Ants are social insects and the different castes of ants within a nest vary in appearance. Most abundant are the worker ants, which are infertile females. Worker ants are wingless and are smaller than the males and fertile females (queen ants). Ants move rapidly as they search for food or nesting materials. They may be black, reddish brown or yellowish brown. Males and fertile females have wings, although once a young queen has gone on a mating flight and has successfully mated, she bites off her wings. The larger size and the presence of wing stumps enables a queen to be distinguished from a worker ant.
The larvae, which are reared inside the ant nest, are small white grubs. In some ant species, the fully fed larvae pupate inside silk cocoons, while others have exposed pupae. When an ant nest is disturbed, worker ants will carry the larvae and pupae to a safer place. The brownish white silk cocoons are often mistakenly referred to as ant eggs; the real eggs are barely visible to the naked eye.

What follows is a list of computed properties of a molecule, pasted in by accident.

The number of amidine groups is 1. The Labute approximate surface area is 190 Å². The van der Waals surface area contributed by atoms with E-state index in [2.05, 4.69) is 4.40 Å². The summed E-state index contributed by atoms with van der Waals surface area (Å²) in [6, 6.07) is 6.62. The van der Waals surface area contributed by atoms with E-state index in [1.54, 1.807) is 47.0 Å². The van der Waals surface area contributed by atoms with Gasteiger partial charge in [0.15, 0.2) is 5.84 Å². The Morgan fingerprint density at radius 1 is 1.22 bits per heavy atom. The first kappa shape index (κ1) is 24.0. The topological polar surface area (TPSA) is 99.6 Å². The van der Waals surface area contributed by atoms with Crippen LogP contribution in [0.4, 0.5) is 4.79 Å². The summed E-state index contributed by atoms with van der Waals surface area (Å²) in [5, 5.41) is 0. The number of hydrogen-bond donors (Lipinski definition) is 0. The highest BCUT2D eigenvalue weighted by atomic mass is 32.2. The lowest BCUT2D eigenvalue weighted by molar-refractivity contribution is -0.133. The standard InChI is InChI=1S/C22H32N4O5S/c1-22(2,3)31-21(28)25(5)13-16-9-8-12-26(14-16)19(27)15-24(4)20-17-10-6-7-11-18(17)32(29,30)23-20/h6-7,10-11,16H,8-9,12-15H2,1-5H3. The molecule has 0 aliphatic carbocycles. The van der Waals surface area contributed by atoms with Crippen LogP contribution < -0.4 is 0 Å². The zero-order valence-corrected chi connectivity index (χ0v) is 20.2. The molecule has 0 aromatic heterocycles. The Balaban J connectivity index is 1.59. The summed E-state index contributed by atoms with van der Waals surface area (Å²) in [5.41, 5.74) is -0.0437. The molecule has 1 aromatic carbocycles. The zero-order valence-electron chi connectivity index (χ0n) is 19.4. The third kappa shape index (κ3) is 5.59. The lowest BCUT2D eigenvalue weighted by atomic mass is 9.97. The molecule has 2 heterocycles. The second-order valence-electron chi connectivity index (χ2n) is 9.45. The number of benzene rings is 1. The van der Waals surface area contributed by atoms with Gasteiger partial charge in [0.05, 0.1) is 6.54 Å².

Worker ants are 2-5mm long in most species but in the wood ant (Formica rufa) they are about 10mm long. Queen ants are 8-15mm long and males are 5-12mm.
Ants occur throughout Britain and the more common species can be abundant.
There are 42 species of ant in Britain, some are found throughout Britain, some have a very restricted distribution.
Warm, sunny places in gardens, grassland, woodland rides and heathland. Nests are often found under stones or logs, or they may form raised heaps of soil and vegetation.
Role in the garden
Forager ants collect small invertebrate animals, including other ants, which they take back to their nests as food for the larvae and adult ants in the nests. They also collect the sugary excrement, called honeydew, that is produced by aphids and some other sap-sucking insects. Worker ants are an important part of the diet of green woodpeckers; swallows, house martins and swifts feast on male and female winged ants when they emerge en masse to go on their mating flights on warm humid days in summer.